Lectures have long been a staple of the college experience. Chances are, as we think about our own time as a student, we may be reminded of those long, clock-watching classes in which we spent as much time counting the ceiling tiles as we did listening to the professor. Times haven’t changed all that much. In fact, an interesting trend is occurring. Over the last six years, our students have indicated that lectures are one of their least favorite classroom activities, second only to group work. Combine that with the fact that most SPCS classes are nearly 3 hours long (longer for Weekend College), it is no wonder our students are interested in more experiential/hands-on activities (see Table 1 below). Unfortunately, they also report that this type of learning isn’t very common in their classes (see Table 2 below).
Tables 1 and 2 show student responses about learning preferences from our annual SPCS Student Survey. The gap between preferred learning styles and common teaching styles is immediately apparent in the Experiential Learning (Hands-On) rows.
Table 1: Learning Style Preferences of SPCS Students
Table 2: Common Teaching Styles Experienced by SPCS Students
Research is increasingly supporting the preferences of our students by highlighting the various benefits of active learning. When students are engaged in the process, attention, enthusiasm, and retention can all improve. Through active learning, they are ‘alive’ and present in the moment.
A quick Google search produces many resources and articles on the topic. Below are several links to help encourage and inform the conversation:
Start here: What Is Experiential Education?
Cathy N. Davidson, in her Inside Higher Ed article, 10 Key Points About Active Learning, shares a number of ‘lessons’ she has learned over the years as she has explored and experimented with ways to create engaged learning environments.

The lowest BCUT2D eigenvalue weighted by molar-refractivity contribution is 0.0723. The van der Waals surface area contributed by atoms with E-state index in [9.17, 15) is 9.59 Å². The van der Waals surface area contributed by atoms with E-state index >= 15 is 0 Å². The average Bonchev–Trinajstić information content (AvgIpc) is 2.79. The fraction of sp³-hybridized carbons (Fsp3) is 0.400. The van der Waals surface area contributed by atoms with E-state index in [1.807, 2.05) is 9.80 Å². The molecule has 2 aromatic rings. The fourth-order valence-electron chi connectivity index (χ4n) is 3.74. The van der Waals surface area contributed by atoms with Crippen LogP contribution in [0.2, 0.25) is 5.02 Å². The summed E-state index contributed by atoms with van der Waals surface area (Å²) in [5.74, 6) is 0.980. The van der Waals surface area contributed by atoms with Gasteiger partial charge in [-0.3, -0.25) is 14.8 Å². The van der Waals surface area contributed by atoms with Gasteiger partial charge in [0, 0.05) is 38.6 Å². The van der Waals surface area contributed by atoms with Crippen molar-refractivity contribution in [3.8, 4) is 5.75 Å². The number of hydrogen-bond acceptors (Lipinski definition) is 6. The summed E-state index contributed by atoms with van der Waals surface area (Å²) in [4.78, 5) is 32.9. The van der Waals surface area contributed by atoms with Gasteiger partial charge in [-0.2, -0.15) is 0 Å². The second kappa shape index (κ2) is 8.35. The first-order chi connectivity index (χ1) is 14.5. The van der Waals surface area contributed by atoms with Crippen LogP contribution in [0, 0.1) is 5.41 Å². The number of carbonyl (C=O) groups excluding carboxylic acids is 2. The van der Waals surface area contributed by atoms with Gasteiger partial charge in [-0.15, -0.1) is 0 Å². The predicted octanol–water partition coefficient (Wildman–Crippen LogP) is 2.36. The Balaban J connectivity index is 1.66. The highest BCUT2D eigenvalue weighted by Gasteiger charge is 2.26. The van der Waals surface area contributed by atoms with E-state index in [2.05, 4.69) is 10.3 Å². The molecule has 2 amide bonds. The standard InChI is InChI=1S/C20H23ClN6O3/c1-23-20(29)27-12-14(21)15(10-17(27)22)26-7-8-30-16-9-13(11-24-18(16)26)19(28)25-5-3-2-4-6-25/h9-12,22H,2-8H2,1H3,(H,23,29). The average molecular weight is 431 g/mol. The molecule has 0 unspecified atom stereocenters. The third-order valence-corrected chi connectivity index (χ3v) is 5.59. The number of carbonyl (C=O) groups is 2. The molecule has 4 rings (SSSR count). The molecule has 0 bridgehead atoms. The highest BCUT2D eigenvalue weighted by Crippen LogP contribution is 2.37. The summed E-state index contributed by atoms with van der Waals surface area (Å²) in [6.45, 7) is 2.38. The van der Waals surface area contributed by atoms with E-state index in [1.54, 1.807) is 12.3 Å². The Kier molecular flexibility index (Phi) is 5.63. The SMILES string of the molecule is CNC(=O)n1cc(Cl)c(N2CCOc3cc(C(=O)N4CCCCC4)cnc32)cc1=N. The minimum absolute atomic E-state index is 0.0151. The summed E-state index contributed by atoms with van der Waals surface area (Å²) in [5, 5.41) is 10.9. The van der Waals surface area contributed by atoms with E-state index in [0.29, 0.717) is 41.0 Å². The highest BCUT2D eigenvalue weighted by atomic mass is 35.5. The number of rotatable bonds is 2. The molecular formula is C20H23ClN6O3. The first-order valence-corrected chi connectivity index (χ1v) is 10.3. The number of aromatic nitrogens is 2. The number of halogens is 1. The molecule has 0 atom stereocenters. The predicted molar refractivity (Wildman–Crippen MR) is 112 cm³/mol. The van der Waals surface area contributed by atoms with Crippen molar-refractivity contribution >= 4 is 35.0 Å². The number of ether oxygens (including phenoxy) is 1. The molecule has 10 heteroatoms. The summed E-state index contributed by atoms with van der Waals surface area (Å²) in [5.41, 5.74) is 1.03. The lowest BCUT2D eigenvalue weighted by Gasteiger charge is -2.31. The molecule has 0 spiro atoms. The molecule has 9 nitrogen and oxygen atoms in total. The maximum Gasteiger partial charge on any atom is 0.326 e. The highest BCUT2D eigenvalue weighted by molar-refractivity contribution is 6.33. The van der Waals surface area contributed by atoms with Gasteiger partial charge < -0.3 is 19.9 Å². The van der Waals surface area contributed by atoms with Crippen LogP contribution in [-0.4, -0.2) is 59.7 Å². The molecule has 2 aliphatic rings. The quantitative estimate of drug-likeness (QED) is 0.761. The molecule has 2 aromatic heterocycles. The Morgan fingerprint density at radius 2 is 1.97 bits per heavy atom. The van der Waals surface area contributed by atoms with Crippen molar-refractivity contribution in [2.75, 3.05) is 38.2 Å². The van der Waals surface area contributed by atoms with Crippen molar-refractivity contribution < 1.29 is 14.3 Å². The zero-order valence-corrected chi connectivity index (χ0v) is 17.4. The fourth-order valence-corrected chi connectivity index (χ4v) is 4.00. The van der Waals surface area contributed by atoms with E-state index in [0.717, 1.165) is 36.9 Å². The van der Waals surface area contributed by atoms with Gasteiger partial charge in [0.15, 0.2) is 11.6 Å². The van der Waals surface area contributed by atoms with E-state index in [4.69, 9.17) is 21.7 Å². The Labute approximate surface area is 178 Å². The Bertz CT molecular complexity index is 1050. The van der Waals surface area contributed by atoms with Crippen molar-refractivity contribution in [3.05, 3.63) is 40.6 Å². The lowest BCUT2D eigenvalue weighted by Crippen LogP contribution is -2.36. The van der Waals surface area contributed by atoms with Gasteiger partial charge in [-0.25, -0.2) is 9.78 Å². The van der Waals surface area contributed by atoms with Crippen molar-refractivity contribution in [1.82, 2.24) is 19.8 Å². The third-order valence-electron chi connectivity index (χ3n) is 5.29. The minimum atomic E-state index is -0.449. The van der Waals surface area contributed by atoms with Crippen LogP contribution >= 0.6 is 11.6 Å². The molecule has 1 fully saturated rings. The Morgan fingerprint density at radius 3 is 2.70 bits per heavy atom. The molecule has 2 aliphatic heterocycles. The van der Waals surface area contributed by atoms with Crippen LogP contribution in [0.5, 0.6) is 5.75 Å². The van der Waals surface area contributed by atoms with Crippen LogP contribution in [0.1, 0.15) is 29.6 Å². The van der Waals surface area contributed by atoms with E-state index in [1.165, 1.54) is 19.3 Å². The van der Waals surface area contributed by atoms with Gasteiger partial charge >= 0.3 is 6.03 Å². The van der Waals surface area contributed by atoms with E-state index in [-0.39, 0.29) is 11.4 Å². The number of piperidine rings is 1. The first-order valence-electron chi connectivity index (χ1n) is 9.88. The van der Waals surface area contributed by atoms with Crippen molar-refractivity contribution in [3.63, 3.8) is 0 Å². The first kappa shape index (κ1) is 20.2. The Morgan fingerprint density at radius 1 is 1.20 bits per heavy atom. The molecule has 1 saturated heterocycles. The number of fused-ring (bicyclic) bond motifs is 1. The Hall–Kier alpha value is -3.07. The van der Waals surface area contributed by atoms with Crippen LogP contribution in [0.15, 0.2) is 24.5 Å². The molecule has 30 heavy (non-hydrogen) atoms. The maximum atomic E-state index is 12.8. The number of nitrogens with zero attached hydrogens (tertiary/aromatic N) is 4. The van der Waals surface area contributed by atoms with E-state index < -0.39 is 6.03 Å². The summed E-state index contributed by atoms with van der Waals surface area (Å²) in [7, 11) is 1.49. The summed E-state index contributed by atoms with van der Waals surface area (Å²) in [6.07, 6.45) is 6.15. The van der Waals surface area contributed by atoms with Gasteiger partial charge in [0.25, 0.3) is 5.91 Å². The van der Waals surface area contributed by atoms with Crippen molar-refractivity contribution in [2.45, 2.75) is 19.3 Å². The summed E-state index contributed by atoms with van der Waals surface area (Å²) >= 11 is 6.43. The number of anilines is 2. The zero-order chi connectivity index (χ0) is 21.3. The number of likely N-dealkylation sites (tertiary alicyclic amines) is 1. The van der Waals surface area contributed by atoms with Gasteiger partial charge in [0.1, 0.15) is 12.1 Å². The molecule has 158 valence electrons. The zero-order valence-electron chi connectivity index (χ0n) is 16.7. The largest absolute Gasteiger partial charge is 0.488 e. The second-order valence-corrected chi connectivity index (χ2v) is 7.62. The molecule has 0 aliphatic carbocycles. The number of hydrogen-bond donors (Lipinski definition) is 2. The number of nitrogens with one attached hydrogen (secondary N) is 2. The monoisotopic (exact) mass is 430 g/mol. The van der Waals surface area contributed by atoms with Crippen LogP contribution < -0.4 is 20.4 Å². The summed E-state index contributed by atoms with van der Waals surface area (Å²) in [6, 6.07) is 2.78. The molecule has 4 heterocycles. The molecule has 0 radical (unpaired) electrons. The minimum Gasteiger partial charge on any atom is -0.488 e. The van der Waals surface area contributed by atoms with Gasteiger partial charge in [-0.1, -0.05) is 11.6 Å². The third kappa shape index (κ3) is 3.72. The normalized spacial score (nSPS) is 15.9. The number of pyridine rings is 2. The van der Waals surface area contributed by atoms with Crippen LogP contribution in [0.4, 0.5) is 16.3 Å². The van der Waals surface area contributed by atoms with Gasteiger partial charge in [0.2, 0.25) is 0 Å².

Vanderbilt University’s Center for Teaching has a thorough website addressing active learning. Here you can learn not only about the theoretical basis of the concept, you can also find some useful classroom strategies.
The University of Tennessee Knoxville provides a wonderful resource outlining The 12 Types of Experiential Learning.
Yale’s Center for Teaching and Learning shares some great ideas regarding Active and Experiential Learning.
Finally, below is an informative and entertaining Ted Talk on transforming education.
When you think of experiential learning, what comes to mind? Apprenticeships? Internships? Study abroad opportunities? Simulations and gaming? These are all great examples and you might immediately determine they are well beyond the possibilities for your class. The good news is there are many ways you can engage your students in active learning. After reading this blog post and exploring some of the resources provided, I encourage you to share your thoughts on experiential learning and include any examples of how you create (or intend to create) an active learning environment within your classes.